Wounding and Grievous Bodily Harm offences will almost always result in jail sentences on conviction. The maximum penalties range between 10 years and 25 years imprisonment. They are all strictly indictable offences and cannot be heard in a Local Court, but must be committed to a District or Supreme Court. Most also carry Standard Non-Parole periods, which are the minimum times that are to be spent in custody without parole.
The Lawful Excuse Defence is available in circumstances where a person comes into physical contact with another (sometimes causing pain), and there is agreement to the physical contact, such as a doctor or dentist treating a patient or in the playing of a sport. However, in sport, if the player were to make contact outside of the rules of the sport – such as an illegal tackle- and that results in the other player being injured, then it might constitute an assault.
Actions that might constitute an assault at law will not constitute an assault if there is consent to them, such as in the playing of sports (the “consent defence”). However, the consent defence does not apply in unlawful situations or situations which the degree of harm is very severe.
In New South Wales, parents have always been entitled to use reasonable and moderate force to physically discipline their children. In the year 2000, s 61AA was put into the Crimes Act 1900 and sets out what is lawful when physically punishing a child. The level of force used must be reasonable, must not be to the head or neck and must only last for a short time. A useful article which discusses what is acceptable and why is published by the Australian Institute of Family Studies here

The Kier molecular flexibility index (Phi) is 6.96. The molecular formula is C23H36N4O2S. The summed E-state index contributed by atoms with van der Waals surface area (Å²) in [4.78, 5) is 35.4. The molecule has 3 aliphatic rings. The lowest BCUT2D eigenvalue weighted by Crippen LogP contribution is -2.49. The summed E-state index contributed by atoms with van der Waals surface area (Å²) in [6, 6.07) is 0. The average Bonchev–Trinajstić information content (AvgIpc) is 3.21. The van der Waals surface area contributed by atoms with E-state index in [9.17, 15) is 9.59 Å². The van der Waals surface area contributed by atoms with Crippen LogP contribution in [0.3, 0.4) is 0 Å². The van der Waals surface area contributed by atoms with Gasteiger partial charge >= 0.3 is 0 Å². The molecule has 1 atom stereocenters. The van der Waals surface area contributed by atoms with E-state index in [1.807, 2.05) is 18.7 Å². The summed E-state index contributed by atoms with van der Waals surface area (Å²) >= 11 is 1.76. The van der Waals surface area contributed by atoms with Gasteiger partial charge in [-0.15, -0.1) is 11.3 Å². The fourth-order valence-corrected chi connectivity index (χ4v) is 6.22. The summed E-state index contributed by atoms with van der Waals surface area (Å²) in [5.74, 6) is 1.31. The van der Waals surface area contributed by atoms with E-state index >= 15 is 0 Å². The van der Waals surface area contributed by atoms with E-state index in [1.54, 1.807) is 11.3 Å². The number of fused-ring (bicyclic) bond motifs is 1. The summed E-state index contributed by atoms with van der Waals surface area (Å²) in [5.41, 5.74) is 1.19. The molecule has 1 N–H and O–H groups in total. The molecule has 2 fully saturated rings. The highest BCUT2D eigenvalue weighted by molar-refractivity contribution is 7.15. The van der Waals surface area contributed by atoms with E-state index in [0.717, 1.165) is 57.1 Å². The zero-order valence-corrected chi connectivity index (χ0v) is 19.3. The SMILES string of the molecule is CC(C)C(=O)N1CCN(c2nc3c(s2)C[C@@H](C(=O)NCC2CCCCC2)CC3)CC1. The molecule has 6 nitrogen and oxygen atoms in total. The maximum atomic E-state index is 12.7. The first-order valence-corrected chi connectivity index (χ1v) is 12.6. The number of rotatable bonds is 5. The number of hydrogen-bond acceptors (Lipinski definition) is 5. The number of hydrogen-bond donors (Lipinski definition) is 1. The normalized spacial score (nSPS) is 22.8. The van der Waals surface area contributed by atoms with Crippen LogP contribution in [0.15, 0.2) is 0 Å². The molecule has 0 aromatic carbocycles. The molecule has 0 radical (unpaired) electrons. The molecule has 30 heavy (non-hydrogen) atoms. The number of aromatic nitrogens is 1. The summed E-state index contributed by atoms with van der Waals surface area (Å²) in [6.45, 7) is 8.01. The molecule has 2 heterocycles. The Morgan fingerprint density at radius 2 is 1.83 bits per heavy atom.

Self-defence is outlined in section 418 of the Crimes Act 1900. It is a defence to the charge if the person believes that their actions were necessary to defend either themselves or another person, or to prevent or stop the unlawful deprivation of their liberty or that of another, or to protect property from being taken, destroyed or damaged unlawfully, or to prevent or stop a criminal trespass. The action they take must be a reasonable response in the circumstances as they understand them. If self-defence is raised as a defence to a charge of assault, then it is up to the prosecution to prove that the person was not acting in self-defence by proving that they did not genuinely believe that it was necessary to do what they did, or that what they did was not reasonable in response to the danger as they understood it.
The defence of Intoxication does not apply for most types of assault offences. It only applies for offences which are set out in section 428B of the Crimes Act 1900, for example maliciously inflict grievous bodily harm with intent. The court can take into account how intoxicated the person who committed the offence was when deciding whether the police have proved they formed the intention to bring about a specific result. Intoxication is not a defence if the person became intoxicated to help them commit the offence.
Watch the video below to know more about the Assault Charges in Australia: